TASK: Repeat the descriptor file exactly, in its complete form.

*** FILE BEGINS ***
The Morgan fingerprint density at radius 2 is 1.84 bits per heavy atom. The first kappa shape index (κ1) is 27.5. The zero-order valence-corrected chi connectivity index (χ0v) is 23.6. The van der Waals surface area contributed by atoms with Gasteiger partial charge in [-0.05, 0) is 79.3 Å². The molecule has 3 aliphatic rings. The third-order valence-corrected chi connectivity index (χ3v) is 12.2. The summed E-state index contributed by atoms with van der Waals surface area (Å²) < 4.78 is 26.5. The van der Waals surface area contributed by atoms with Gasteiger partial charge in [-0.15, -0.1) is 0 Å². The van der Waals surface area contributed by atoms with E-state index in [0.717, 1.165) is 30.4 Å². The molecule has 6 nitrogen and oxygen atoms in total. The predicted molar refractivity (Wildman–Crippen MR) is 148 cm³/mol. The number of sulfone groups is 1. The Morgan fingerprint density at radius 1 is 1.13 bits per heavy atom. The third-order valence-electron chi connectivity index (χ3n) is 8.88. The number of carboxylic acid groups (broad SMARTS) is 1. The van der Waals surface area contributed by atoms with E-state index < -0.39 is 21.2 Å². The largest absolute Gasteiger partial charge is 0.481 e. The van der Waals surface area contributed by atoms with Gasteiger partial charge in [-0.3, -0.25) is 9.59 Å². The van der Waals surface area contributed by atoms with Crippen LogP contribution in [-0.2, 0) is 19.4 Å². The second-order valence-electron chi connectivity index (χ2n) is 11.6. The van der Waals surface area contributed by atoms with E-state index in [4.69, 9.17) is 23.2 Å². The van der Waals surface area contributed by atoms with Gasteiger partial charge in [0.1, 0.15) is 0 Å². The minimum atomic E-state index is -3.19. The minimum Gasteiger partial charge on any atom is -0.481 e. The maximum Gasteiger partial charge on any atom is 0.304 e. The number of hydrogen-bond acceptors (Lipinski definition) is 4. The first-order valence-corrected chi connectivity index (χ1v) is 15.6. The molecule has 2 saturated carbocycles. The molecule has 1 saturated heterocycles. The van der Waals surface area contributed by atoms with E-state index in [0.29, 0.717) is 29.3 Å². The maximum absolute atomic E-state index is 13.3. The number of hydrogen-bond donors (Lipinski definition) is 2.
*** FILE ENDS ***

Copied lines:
The Morgan fingerprint density at radius 2 is 1.84 bits per heavy atom. The first kappa shape index (κ1) is 27.5. The zero-order valence-corrected chi connectivity index (χ0v) is 23.6. The van der Waals surface area contributed by atoms with Gasteiger partial charge in [-0.05, 0) is 79.3 Å². The molecule has 3 aliphatic rings. The third-order valence-corrected chi connectivity index (χ3v) is 12.2. The summed E-state index contributed by atoms with van der Waals surface area (Å²) < 4.78 is 26.5. The van der Waals surface area contributed by atoms with Gasteiger partial charge in [-0.15, -0.1) is 0 Å². The van der Waals surface area contributed by atoms with E-state index in [0.717, 1.165) is 30.4 Å². The molecule has 6 nitrogen and oxygen atoms in total. The predicted molar refractivity (Wildman–Crippen MR) is 148 cm³/mol. The number of sulfone groups is 1. The Morgan fingerprint density at radius 1 is 1.13 bits per heavy atom. The third-order valence-electron chi connectivity index (χ3n) is 8.88. The number of carboxylic acid groups (broad SMARTS) is 1. The van der Waals surface area contributed by atoms with E-state index < -0.39 is 21.2 Å². The largest absolute Gasteiger partial charge is 0.481 e. The van der Waals surface area contributed by atoms with Gasteiger partial charge in [-0.3, -0.25) is 9.59 Å². The van der Waals surface area contributed by atoms with Crippen LogP contribution in [-0.2, 0) is 19.4 Å². The second-order valence-electron chi connectivity index (χ2n) is 11.6. The van der Waals surface area contributed by atoms with E-state index in [4.69, 9.17) is 23.2 Å². The van der Waals surface area contributed by atoms with Gasteiger partial charge in [0.1, 0.15) is 0 Å². The minimum atomic E-state index is -3.19. The minimum Gasteiger partial charge on any atom is -0.481 e. The maximum Gasteiger partial charge on any atom is 0.304 e. The number of hydrogen-bond acceptors (Lipinski definition) is 4. The first-order valence-corrected chi connectivity index (χ1v) is 15.6. The molecule has 2 saturated carbocycles. The molecule has 1 saturated heterocycles. The van der Waals surface area contributed by atoms with E-state index in [0.29, 0.717) is 29.3 Å². The maximum absolute atomic E-state index is 13.3. The number of hydrogen-bond donors (Lipinski definition) is 2.